Anti Derivative of 20/(1+x^(2))

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In summary, the formula for the anti derivative of 20/(1+x^(2)) is 20 tan^-1(x) + C, where C is the constant of integration. To solve for the anti derivative, you can use this formula or integration by substitution or parts. The constant of integration, represented by C, is used to account for any possible lost values of the original function. The anti derivative can be simplified to 20 tan^-1(x) + C, but the constant of integration must be included. The graph of the anti derivative is a curve with a horizontal asymptote at y=0 and is symmetrical about the y-axis. The value of C determines the exact position of the curve on the y-axis.
  • #1
calculushelp
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anti derive

20/(1+x^(2))
 
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  • #2
Do you know the derivatives of the inverse trigonometric functions? If so, do you realize that this is very similar to one of them?
 
  • #3
i'm sorry.. i dont
 
  • #5
You really need to be familiar with the common derivatives. You should study them.


That said... if you've learned trigonometric substitution, you should have been able to figure this out without recognizing it.
 

1. What is the formula for the anti derivative of 20/(1+x^(2))?

The formula for the anti derivative of 20/(1+x^(2)) is 20 tan^-1(x) + C, where C is the constant of integration.

2. How do you solve for the anti derivative of 20/(1+x^(2))?

To solve for the anti derivative of 20/(1+x^(2)), you can use the formula 20 tan^-1(x) + C, where C is the constant of integration. You can also use integration by substitution or integration by parts to solve for the anti derivative.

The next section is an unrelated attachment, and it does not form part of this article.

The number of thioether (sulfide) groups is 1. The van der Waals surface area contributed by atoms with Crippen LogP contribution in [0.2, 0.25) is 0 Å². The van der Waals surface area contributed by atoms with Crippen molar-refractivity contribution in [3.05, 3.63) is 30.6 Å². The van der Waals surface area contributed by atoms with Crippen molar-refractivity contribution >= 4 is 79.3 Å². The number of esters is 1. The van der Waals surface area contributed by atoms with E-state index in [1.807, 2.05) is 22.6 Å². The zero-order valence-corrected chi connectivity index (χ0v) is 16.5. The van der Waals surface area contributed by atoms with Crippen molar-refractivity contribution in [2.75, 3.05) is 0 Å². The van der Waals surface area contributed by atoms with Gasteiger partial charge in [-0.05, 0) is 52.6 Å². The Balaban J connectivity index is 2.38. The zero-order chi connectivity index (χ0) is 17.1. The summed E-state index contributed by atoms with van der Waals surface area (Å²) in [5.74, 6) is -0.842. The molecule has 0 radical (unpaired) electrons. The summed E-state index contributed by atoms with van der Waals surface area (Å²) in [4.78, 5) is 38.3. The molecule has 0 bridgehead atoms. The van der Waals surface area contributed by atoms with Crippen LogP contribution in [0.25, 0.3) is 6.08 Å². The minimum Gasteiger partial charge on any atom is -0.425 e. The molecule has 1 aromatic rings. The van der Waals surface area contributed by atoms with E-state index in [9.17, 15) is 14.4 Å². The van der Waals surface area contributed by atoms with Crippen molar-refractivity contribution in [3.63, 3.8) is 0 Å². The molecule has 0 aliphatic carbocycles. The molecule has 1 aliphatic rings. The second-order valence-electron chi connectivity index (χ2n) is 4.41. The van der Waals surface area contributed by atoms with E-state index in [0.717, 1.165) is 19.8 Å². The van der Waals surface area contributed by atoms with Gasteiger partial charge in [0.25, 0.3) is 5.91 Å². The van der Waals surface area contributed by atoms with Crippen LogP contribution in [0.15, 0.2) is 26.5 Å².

3. What is the significance of the constant of integration in the anti derivative of 20/(1+x^(2))?

The constant of integration, represented by the letter C, is used to account for any possible values of the original function that may have been lost during the process of differentiation. It is added to the result of the anti derivative to ensure that all possible solutions are accounted for.

4. Can the anti derivative of 20/(1+x^(2)) be simplified?

Yes, the anti derivative of 20/(1+x^(2)) can be simplified to 20 tan^-1(x) + C, where C is the constant of integration. However, it is important to note that the constant of integration cannot be simplified further and must be included in the final answer.

5. What is the graph of the anti derivative of 20/(1+x^(2))?

The graph of the anti derivative of 20/(1+x^(2)) is a curve with a horizontal asymptote at y=0 and symmetrical about the y-axis. It approaches positive infinity as x approaches positive infinity and approaches negative infinity as x approaches negative infinity. The value of the constant of integration determines the exact position of the curve on the y-axis.

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